Slaves of Sleep was the third fantasy novel that L. Ron Hubbard wrote for the modern fantasy magazine Unknown, and it is one of several tales that helped shape the tradition of antiheroic fantasy begun in Unknown’s pages by Hubbard, L. Sprague de Camp and Fletcher Pratt in their “Incompleat Enchanter” series, and Fritz Leiber in his tales of the warrior thieves Fafhrd and the Gray Mouser. Jan Palmer is the quintessential Hubbard hero, a milquetoast of a man who discovers the true force of his personality only after being thrust into a situation in which his survival depends on it. As with all of Hubbard’s heroes, Jan’s greatest challenge is not any of the external threats he encounters but instead his struggle to overcome his ingrained reserve and unlock latent powers inside himself.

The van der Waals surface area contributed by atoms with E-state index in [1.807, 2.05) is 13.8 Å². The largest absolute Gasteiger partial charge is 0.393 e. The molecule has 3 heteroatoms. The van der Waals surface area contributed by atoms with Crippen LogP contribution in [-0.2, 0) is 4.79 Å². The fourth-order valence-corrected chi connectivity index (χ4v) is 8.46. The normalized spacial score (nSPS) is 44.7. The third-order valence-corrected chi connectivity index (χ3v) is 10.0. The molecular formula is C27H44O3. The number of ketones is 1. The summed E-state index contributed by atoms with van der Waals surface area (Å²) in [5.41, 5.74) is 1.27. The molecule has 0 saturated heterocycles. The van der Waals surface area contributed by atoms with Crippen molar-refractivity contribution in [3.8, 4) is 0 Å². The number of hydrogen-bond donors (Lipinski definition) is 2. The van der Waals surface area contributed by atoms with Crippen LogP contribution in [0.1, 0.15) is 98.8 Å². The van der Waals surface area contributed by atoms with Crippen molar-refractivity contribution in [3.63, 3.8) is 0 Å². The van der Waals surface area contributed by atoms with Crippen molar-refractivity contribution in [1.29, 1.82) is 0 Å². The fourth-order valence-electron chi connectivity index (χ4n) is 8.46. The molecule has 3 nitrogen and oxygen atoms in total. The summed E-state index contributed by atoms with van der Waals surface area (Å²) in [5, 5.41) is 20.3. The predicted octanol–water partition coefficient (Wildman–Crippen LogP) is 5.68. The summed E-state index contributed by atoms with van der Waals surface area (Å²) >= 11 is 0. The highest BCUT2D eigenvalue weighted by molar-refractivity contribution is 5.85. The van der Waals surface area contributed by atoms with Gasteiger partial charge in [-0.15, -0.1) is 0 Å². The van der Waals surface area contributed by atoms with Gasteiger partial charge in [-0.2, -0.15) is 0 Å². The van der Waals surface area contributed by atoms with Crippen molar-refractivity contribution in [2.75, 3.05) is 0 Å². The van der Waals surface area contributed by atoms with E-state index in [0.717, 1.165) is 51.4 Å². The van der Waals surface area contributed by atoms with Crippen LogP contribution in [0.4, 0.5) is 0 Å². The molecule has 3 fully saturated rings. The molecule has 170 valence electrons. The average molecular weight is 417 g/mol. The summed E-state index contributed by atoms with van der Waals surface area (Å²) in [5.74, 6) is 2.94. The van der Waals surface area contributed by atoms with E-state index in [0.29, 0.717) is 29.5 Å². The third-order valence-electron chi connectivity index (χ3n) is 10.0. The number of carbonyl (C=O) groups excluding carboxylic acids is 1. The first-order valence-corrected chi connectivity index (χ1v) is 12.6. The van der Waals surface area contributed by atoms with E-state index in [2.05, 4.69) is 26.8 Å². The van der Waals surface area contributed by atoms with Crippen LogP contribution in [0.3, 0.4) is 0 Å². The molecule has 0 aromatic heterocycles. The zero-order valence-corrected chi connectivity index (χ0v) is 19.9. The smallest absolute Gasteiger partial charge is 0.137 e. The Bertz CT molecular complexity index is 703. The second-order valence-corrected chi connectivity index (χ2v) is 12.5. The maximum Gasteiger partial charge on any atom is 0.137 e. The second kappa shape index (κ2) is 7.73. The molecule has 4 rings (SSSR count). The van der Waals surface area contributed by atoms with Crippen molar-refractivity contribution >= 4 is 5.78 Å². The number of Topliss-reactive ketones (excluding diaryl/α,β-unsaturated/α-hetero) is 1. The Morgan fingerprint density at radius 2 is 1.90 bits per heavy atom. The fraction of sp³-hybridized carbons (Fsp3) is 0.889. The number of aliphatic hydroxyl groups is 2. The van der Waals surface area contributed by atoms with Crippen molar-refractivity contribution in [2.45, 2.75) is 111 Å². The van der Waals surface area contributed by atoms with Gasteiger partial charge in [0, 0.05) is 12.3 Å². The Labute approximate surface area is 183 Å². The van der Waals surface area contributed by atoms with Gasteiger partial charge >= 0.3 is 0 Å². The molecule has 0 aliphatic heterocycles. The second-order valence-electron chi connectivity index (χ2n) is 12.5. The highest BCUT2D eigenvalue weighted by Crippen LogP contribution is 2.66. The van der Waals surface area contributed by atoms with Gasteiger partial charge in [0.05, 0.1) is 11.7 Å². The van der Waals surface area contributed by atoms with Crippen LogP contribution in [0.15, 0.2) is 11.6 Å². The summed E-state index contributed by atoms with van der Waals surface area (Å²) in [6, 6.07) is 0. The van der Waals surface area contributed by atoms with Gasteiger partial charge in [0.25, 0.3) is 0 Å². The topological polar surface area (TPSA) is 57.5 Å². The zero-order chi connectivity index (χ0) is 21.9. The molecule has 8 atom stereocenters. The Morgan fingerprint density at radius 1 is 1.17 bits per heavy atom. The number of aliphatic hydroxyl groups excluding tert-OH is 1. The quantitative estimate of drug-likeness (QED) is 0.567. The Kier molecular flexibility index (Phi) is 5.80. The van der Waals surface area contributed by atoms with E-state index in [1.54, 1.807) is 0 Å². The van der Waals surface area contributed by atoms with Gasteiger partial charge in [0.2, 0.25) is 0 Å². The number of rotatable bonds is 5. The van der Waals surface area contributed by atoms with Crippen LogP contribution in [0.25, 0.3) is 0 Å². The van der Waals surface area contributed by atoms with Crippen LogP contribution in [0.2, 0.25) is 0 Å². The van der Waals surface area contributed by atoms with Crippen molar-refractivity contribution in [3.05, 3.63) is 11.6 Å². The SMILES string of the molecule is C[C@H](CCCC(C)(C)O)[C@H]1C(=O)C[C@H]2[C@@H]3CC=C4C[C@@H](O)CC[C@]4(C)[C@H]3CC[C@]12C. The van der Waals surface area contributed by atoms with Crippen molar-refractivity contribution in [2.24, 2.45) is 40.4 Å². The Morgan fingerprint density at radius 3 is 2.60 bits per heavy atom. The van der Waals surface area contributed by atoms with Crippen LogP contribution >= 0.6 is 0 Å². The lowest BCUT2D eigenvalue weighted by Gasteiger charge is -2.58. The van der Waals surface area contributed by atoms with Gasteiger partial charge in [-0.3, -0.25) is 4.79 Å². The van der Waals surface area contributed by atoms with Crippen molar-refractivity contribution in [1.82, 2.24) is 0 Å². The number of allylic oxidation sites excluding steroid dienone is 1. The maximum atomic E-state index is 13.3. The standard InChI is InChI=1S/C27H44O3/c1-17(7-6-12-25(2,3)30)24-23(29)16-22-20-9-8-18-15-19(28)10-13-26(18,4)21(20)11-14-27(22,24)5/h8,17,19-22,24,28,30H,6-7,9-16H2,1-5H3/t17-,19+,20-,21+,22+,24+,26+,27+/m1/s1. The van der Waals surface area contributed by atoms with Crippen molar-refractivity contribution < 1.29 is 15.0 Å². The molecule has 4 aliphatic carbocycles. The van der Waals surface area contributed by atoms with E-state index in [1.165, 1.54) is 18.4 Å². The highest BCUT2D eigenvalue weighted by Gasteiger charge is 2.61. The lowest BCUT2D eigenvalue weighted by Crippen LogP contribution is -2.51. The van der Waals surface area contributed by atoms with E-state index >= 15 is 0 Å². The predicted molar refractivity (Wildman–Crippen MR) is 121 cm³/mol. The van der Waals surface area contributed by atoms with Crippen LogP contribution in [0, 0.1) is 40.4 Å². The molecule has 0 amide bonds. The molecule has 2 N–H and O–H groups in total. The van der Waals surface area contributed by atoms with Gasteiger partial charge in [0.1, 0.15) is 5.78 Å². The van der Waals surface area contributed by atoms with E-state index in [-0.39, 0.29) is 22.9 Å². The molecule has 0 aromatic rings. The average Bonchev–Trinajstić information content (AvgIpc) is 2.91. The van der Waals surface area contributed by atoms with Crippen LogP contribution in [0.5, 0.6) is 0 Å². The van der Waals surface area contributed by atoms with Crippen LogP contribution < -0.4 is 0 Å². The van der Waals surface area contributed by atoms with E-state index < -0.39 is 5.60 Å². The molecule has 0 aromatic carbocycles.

Like most of Hubbard’s fantasy writing, the story is wildly humorous and focuses on the incongruity that follows a collision between real life and the world of fantasy. Its comic undermining of the heroic ideal can be read as a response to Robert E. Howard’s blood-and-thunder tales of Conan the Barbarian, which ran in the pages of Weird Tales in the early 1930’s and set the tone for most heroic fantasy written outside the pages of Unknown.
The story follows the narrative pattern that Hubbard established in his first fantasy novel, “The Ultimate Adventure” (Unknown, 1939; book form in...
(The entire section is 581 words.)